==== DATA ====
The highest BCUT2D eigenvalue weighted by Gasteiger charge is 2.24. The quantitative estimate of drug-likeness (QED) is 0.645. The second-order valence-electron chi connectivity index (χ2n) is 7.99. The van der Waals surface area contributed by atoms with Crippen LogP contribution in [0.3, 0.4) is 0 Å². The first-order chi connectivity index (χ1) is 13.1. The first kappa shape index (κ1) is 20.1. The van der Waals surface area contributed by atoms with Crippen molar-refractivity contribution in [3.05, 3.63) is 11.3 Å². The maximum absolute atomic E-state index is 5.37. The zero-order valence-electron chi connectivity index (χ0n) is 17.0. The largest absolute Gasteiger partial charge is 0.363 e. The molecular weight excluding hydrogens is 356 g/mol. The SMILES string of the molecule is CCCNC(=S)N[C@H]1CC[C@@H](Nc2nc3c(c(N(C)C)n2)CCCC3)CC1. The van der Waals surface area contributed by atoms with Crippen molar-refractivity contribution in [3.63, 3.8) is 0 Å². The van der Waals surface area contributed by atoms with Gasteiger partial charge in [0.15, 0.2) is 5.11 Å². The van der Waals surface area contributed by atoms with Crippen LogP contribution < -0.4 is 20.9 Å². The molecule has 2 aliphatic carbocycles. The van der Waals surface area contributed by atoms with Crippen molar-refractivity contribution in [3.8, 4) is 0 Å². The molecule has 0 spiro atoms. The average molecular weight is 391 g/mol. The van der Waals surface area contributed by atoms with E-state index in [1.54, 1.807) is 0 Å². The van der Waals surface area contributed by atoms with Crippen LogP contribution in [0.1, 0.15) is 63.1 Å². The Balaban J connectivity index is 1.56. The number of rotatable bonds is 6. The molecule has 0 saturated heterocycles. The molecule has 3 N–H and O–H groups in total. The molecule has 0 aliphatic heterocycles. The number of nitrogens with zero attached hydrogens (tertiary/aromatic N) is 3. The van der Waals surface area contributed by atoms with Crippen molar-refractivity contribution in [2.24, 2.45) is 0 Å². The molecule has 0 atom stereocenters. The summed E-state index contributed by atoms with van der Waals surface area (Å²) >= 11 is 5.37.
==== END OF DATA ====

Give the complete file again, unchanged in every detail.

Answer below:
The highest BCUT2D eigenvalue weighted by Gasteiger charge is 2.24. The quantitative estimate of drug-likeness (QED) is 0.645. The second-order valence-electron chi connectivity index (χ2n) is 7.99. The van der Waals surface area contributed by atoms with Crippen LogP contribution in [0.3, 0.4) is 0 Å². The first-order chi connectivity index (χ1) is 13.1. The first kappa shape index (κ1) is 20.1. The van der Waals surface area contributed by atoms with Crippen molar-refractivity contribution in [3.05, 3.63) is 11.3 Å². The maximum absolute atomic E-state index is 5.37. The zero-order valence-electron chi connectivity index (χ0n) is 17.0. The largest absolute Gasteiger partial charge is 0.363 e. The molecular weight excluding hydrogens is 356 g/mol. The SMILES string of the molecule is CCCNC(=S)N[C@H]1CC[C@@H](Nc2nc3c(c(N(C)C)n2)CCCC3)CC1. The van der Waals surface area contributed by atoms with Crippen molar-refractivity contribution in [3.63, 3.8) is 0 Å². The van der Waals surface area contributed by atoms with Gasteiger partial charge in [0.15, 0.2) is 5.11 Å². The van der Waals surface area contributed by atoms with Crippen LogP contribution < -0.4 is 20.9 Å². The molecule has 2 aliphatic carbocycles. The van der Waals surface area contributed by atoms with Crippen molar-refractivity contribution in [3.8, 4) is 0 Å². The molecule has 0 spiro atoms. The average molecular weight is 391 g/mol. The van der Waals surface area contributed by atoms with E-state index in [1.54, 1.807) is 0 Å². The van der Waals surface area contributed by atoms with Crippen LogP contribution in [0.1, 0.15) is 63.1 Å². The Balaban J connectivity index is 1.56. The number of rotatable bonds is 6. The molecule has 0 saturated heterocycles. The molecule has 3 N–H and O–H groups in total. The molecule has 0 aliphatic heterocycles. The number of nitrogens with zero attached hydrogens (tertiary/aromatic N) is 3. The van der Waals surface area contributed by atoms with Crippen molar-refractivity contribution in [2.24, 2.45) is 0 Å². The molecule has 0 atom stereocenters. The summed E-state index contributed by atoms with van der Waals surface area (Å²) >= 11 is 5.37.